The book is a narrative non-fiction work. It reads somewhat like a novel, but all the dialogue, and much of the narration, even, is directly lifted from his sources which include not only older bios of Norris (pro and con), but much of the most prominent journalistic accounts, legal transcripts and records, as well as personal archives of Norris, Meacham and Carter. The outrageous tactics of Norris in his early ministry make for quite a train wreck, and the history is fascinating, but for folks like myself who grew up in Fort Worth, it gives a lot of new information to an old legend that has lingered in the background of all of our lives, and provides quite a bit of closure as well. I’d like to share with you this fascinating tale that we could only wish were nothing more than a “Texas Tall Tale.”

Politics, Religion and a Gun


David Stokes’ interview with 90.1FM KERA host Krys Boyd on her D/FW local NPR talk show, Think with Krys Boyd, has been uploaded. You can listen to it here.

And so, J. Frank Norris week continues at The Misadventures of Captain Headknowledge! Just wait until tomorrow…

The Shooting Salvationist Author Comes to Ft. Worth

Make that "Wednesday, July 20" at the Sundance Square Barnes & Noble in Ft. Worth

Fairfax, Virginia Baptist Bible Fellowship local church pastor David Stokes grew up as a member of Detroit’s Temple Baptist Church, not twenty years after J. Frank Norris pastored that church at the same time that he pastored First Baptist Church in Fort Worth, Texas. In his day, Norris was known as the “Texas Tornado,” and the “Pistol-Packing Parson.” The memory of J. Frank Norris casts a long shadow for those whose lives were touched by his sensationalistic and controversial ministry. It must be as true for those like Stokes who grew up in the decades following Norris’ death, as it is for us down here in Fort Worth, who boast of relatives with stories of personal connections to the famous fundamentalist firebrand. For example, my own mother grew up playing with Norris’ grandson, George. He was my mother’s best friend’s boyfriend. My great-grandmother hosted the visiting preacher at her house, where lively discussions are said to have ensued between Norris and my great-great grandmother, charming them with the admission that “the only person who could ever change his mind was Mrs. Freeman.” Not only that, J. Frank Norris even performed the wedding ceremony for my son’s great-grandparents on his mother’s side. For better or worse, J. Frank Norris is one of the more colorful cast members in the dramatic history of Fort Worth, Texas. Featuring his battle with the Southern Baptist Convention over Baylor University’s teaching evolution and his own personal war against corruption in local politics as well as the Prohibition-era liquor trade itself, I’ve always said, even as a one-time devoted follower, that the life story of J. Frank Norris would make a great gangster movie!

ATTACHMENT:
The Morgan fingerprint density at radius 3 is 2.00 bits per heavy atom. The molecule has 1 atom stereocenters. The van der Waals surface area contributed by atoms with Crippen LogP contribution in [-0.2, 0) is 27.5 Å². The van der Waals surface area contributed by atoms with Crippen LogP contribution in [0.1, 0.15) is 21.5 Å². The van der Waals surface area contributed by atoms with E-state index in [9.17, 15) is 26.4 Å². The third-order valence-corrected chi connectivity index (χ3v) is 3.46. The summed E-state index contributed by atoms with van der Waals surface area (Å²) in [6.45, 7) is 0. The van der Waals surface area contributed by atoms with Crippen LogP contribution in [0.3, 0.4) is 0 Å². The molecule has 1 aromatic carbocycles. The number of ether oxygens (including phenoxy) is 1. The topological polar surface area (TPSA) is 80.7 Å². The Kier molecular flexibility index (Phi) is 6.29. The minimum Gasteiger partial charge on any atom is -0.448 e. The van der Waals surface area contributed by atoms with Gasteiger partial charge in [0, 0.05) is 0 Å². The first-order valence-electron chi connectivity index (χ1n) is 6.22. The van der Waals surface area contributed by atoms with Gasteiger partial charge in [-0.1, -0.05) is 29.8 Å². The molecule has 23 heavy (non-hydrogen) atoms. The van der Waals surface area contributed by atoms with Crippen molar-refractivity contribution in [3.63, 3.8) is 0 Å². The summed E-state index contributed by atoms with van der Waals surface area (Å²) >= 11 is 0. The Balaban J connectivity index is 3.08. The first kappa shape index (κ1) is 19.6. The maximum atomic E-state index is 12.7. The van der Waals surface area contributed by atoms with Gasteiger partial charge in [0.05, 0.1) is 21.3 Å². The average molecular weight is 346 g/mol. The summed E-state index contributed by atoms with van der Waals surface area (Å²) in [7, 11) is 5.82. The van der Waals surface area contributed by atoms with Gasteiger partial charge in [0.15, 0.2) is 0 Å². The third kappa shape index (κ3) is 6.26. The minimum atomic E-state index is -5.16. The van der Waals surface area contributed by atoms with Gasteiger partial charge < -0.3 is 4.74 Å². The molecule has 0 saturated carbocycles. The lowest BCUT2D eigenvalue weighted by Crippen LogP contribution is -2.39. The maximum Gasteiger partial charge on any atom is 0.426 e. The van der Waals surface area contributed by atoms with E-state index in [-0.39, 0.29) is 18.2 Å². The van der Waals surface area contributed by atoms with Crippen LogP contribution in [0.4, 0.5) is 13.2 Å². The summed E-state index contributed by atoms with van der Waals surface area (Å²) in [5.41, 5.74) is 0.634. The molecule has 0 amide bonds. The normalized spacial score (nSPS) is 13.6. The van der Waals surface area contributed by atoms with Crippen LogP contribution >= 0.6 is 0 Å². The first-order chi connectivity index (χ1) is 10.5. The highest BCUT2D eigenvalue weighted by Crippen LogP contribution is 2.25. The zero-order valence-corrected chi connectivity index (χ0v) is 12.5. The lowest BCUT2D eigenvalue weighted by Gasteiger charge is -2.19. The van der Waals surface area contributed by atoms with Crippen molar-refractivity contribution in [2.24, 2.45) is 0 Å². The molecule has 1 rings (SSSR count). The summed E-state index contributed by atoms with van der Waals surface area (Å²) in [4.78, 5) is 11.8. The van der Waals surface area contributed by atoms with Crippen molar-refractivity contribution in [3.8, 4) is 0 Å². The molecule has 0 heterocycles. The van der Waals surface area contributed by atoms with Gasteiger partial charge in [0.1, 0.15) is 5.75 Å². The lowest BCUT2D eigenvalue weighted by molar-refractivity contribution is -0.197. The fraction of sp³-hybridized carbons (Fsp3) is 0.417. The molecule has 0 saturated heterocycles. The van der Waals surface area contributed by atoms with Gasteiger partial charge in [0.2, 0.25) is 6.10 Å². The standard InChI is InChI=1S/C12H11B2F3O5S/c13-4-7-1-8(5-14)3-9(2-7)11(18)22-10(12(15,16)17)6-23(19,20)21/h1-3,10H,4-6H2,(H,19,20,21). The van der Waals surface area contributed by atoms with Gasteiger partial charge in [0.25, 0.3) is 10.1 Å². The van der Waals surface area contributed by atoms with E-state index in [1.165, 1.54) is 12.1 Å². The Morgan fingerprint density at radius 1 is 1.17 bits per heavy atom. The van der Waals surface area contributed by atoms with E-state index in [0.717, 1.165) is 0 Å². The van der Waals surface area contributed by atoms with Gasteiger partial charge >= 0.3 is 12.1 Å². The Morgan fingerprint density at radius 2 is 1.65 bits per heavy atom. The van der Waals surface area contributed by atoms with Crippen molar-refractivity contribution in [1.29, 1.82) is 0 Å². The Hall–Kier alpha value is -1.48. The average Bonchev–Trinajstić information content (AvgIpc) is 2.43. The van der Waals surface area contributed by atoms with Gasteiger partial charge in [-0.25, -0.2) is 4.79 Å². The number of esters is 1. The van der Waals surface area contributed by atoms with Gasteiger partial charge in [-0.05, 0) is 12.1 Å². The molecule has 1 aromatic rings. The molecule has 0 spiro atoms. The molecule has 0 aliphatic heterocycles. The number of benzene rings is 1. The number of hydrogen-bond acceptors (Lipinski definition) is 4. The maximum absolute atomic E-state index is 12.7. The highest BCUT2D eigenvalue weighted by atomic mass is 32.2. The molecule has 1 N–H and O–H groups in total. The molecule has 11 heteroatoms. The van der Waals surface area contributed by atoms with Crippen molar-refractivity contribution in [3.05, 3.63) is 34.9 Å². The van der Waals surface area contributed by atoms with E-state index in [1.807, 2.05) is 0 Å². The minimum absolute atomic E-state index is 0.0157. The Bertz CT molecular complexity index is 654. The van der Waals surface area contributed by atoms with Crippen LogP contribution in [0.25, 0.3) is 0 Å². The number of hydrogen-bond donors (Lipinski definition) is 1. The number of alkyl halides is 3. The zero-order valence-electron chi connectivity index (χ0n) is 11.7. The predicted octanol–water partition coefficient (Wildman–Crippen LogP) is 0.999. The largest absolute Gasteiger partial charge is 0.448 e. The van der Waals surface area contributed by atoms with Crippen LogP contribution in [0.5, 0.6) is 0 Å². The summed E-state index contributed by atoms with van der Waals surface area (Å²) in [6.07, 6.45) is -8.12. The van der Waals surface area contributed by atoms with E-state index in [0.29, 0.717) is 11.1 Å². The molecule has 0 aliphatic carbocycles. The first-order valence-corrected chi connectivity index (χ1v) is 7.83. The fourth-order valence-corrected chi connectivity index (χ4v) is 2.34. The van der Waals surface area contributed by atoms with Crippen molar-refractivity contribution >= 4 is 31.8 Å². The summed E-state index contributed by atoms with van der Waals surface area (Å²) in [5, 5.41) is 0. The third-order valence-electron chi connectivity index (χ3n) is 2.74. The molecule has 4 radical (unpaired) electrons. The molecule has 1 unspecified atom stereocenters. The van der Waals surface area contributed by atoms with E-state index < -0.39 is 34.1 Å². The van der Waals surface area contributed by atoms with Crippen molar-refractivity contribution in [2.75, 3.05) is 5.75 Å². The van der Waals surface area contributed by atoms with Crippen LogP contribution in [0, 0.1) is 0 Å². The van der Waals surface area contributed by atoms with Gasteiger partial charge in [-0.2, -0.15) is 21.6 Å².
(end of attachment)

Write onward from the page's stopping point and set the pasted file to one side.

It looks like the novel on which that movie could be based has just been written by David Stokes. The book is called The Shooting Salvationist: J. Frank Norris and the Murder Trial that Captivated America (©2011 Steerforth Press). The only difference is, Stokes’ story is more of a courtroom drama. But that’s alright with me. At 1pm Central time today, Stokes will be interviewed on the local NPR station, 90.1FM KERA on “Think with Krys Boyd.” (you can sign up for the podcast here if you miss it live). Tomorrow night, from 7:00 to 9:00pm Central time, Stokes will hold a book signing at Barnes and Noble in Fort Worth’s Sundance Square  just a few blocks away from the site of FBCFW during Norris’ ministry (see my previous post). On his Facebook page, Stokes reports “apparently there will be some “protesters” on Tuesday night when I speak at the Barnes and Noble in Fort Worth — should be interesting.” You can get familiar with one of those potential protesters at The J. Frank Norris Historical Society, started a year ago by a former associate of Norris’, Roy Emerson Falls.

If you’ve never heard of J. Frank Norris, or if you’ve always known about him–love him or hate him, you’ll be both shocked and in awe of the story of J. Frank Norris and the trial that failed to sentence Norris the electric chair for the death of Dexter Elliott Chipps.